At the time of writing this, my grandmother is due to turn 90 in three days, and even though we are 52 years apart, I think she cares just as much as me about her appearance and what she is wearing. And since she doesn’t live in England, she has no idea that you should desire to look like the queen after a certain age.
A life in fashion
The typical women’s magazine articles that offer tips to women on ‘dressing their age’ all tend to follow the same line.
In your 20s, you’re assured you can pull off almost anything. They tell you to start investing in statement bags and shoes early, but not to sweat any particular look too much – teens and twenty-somethings, you are young and invincible.
But oh, the 30s. Things start to get a little more serious. You get the big promotion and/or have a child and/or achieve your first brushes with power and success. Time to put the fake leather leggings away, time to invest in real ones from Helmut Lang. Time to start thinking about installing Dr Scholl’s in your high-heeled boots (but still wear them, the magazines say – heaven forbid you get over heels before 50).
Then come the 40s – I’m dangerously close and it’s apparently going to be very expensive. Think more cashmere, more leather goods and more luxury.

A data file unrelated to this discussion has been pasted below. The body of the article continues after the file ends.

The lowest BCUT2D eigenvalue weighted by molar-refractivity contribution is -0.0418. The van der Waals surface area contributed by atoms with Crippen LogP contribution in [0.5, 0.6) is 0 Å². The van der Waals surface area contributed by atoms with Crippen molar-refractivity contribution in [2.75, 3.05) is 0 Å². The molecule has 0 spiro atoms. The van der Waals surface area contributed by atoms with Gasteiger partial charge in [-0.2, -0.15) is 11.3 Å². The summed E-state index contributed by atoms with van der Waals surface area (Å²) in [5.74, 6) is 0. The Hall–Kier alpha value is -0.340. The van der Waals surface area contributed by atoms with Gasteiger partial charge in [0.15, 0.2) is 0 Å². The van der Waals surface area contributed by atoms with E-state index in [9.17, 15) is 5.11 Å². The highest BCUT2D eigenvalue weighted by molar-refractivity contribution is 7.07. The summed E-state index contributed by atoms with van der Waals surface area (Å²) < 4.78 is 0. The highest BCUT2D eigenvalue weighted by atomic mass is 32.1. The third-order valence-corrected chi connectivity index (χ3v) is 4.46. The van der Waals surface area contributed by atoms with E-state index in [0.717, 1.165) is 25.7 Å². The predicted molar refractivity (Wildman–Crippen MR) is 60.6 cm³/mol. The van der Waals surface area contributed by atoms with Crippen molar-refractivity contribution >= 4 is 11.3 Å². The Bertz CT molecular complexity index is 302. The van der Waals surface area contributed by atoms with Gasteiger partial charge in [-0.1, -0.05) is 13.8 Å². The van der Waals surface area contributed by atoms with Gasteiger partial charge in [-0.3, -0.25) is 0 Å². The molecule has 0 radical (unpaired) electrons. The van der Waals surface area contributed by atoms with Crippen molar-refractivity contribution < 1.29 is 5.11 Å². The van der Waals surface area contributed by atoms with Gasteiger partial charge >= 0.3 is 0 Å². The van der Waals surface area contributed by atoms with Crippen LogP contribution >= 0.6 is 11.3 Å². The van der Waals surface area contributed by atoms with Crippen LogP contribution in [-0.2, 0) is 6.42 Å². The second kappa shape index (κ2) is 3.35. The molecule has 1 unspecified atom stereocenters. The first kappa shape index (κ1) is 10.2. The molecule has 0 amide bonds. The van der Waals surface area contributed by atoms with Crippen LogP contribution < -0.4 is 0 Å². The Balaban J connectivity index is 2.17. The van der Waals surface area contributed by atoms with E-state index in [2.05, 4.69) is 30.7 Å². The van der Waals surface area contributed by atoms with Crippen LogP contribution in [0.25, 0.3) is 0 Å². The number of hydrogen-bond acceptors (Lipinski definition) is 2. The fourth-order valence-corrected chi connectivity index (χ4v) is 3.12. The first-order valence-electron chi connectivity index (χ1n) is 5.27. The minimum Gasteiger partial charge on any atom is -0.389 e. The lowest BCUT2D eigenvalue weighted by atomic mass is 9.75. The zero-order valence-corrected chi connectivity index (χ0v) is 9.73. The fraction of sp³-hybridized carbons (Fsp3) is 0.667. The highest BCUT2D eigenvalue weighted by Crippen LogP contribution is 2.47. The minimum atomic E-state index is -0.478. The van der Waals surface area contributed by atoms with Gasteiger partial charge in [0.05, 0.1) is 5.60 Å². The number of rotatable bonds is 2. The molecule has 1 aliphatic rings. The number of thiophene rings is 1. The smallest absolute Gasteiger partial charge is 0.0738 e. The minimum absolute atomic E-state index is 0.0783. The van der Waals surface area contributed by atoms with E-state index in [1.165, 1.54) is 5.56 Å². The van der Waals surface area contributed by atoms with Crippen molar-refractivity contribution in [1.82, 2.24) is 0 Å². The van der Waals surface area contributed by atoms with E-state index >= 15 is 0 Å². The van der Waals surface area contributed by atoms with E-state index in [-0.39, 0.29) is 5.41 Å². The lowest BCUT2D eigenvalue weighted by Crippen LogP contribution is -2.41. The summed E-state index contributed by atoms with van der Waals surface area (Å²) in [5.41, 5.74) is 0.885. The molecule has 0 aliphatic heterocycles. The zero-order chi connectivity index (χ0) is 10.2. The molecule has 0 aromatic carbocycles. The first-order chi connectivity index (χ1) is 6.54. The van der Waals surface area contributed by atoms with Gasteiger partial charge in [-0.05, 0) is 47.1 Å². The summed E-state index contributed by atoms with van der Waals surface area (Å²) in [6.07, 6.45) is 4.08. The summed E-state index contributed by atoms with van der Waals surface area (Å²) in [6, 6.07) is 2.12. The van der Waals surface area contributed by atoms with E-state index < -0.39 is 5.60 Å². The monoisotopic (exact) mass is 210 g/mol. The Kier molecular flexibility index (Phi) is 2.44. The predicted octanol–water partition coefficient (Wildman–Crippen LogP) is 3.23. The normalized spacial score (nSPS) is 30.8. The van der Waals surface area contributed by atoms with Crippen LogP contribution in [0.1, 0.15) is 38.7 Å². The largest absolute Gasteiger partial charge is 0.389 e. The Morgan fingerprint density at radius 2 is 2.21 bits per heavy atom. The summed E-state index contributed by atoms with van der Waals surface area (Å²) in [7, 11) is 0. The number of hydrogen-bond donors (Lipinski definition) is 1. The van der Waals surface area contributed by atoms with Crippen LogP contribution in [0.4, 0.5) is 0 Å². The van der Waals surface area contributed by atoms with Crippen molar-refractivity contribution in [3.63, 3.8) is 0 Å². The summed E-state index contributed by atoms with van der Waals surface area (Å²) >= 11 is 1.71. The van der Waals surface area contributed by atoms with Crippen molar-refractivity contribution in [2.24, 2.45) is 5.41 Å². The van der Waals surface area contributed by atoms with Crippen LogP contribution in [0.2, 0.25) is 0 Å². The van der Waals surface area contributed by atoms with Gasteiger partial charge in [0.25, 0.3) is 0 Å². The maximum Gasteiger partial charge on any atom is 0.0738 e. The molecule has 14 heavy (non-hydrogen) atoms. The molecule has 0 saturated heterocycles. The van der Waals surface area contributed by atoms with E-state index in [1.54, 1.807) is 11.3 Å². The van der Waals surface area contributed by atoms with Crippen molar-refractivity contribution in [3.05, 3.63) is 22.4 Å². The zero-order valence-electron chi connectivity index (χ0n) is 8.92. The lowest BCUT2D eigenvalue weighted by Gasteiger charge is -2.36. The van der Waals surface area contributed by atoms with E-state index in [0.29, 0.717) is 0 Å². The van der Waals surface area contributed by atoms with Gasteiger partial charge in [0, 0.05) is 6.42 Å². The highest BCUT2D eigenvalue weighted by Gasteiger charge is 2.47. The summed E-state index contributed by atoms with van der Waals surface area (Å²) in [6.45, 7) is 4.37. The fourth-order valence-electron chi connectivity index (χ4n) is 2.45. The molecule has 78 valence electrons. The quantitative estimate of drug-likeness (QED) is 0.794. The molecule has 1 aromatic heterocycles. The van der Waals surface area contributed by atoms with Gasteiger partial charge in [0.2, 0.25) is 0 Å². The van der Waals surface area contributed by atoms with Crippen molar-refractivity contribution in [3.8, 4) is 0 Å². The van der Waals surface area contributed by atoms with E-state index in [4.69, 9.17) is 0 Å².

Then the 50s: you turn a corner. You should be wearing all designer clothes by now, say these articles, but nothing too flashy. Stick with tailored suits and demure blazers (in other words boring).
But in your 60s, should you make it that far, it seems like you finally get to start having fun again. The same rules seem to apply to the 70s, 80s and 90s – it turns out magazines don’t really acknowledge women over 60. They all seem to say: we don’t really care about you!
Trust the inner compass
Women very often say they are too old to wear this or that. But isn’t it discomfort, rather than a mismatch of age and outfit, which is truly the basis for all fashion mistakes?
I love it when I see a woman beyond the magazine’s age-appropriate remit, or any age for that matter, who makes an effort and feels comfortable, regardless of what the look is.
Style has never been about obeying fashion rules, but listening to your inner compass about where your creativity should go – where you should put your focus.
Truly worth it
When these articles tell a woman what is and is not suitable for a lady and her age, it is a way of both policing individual choices and creating new mass objects of desire that can be marketed and sold.
As women get older, and have more disposable income, the industry would benefit from telling them they need to buy more and more expensive goods to look young and true unto themselves.
Giving yourself the permission to don whatever you desire will keep you excited to wake up the next day and do it all over again; when you turn your closet into a playground, you are prolonging your own life. And nothing is more age-appropriate than that.